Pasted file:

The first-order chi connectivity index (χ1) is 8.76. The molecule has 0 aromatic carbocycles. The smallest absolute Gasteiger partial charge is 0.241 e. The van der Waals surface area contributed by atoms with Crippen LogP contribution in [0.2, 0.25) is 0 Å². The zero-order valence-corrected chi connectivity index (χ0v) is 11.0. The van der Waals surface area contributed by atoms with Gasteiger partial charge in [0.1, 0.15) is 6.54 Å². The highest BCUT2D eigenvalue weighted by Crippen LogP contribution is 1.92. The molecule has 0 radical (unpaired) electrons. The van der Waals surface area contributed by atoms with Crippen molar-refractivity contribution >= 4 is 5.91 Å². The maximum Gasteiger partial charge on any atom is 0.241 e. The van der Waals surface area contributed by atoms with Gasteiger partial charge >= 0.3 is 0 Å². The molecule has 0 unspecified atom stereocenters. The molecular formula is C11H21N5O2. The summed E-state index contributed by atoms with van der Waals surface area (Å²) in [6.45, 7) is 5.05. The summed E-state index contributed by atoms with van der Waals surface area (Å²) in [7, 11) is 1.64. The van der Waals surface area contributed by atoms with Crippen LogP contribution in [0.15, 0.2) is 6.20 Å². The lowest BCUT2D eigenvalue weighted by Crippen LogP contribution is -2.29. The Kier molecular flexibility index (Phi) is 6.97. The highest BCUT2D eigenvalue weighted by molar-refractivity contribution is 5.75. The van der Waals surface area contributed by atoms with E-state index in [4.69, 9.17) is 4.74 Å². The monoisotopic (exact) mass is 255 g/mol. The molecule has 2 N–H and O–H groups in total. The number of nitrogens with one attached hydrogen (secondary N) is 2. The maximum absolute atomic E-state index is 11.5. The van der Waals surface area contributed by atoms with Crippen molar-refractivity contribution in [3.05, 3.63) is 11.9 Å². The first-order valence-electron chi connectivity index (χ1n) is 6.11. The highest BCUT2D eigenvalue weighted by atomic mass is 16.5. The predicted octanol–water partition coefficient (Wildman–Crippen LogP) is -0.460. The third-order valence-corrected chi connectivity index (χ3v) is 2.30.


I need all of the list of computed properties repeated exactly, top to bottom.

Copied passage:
The first-order chi connectivity index (χ1) is 8.76. The molecule has 0 aromatic carbocycles. The smallest absolute Gasteiger partial charge is 0.241 e. The van der Waals surface area contributed by atoms with Crippen LogP contribution in [0.2, 0.25) is 0 Å². The zero-order valence-corrected chi connectivity index (χ0v) is 11.0. The van der Waals surface area contributed by atoms with Gasteiger partial charge in [0.1, 0.15) is 6.54 Å². The highest BCUT2D eigenvalue weighted by Crippen LogP contribution is 1.92. The molecule has 0 radical (unpaired) electrons. The van der Waals surface area contributed by atoms with Crippen molar-refractivity contribution >= 4 is 5.91 Å². The maximum Gasteiger partial charge on any atom is 0.241 e. The van der Waals surface area contributed by atoms with Gasteiger partial charge >= 0.3 is 0 Å². The molecule has 0 unspecified atom stereocenters. The molecular formula is C11H21N5O2. The summed E-state index contributed by atoms with van der Waals surface area (Å²) in [6.45, 7) is 5.05. The summed E-state index contributed by atoms with van der Waals surface area (Å²) in [7, 11) is 1.64. The van der Waals surface area contributed by atoms with Crippen LogP contribution in [0.15, 0.2) is 6.20 Å². The lowest BCUT2D eigenvalue weighted by Crippen LogP contribution is -2.29. The Kier molecular flexibility index (Phi) is 6.97. The highest BCUT2D eigenvalue weighted by molar-refractivity contribution is 5.75. The van der Waals surface area contributed by atoms with E-state index in [4.69, 9.17) is 4.74 Å². The monoisotopic (exact) mass is 255 g/mol. The molecule has 2 N–H and O–H groups in total. The number of nitrogens with one attached hydrogen (secondary N) is 2. The maximum absolute atomic E-state index is 11.5. The van der Waals surface area contributed by atoms with Crippen molar-refractivity contribution in [3.05, 3.63) is 11.9 Å². The first-order valence-electron chi connectivity index (χ1n) is 6.11. The highest BCUT2D eigenvalue weighted by atomic mass is 16.5. The predicted octanol–water partition coefficient (Wildman–Crippen LogP) is -0.460. The third-order valence-corrected chi connectivity index (χ3v) is 2.30.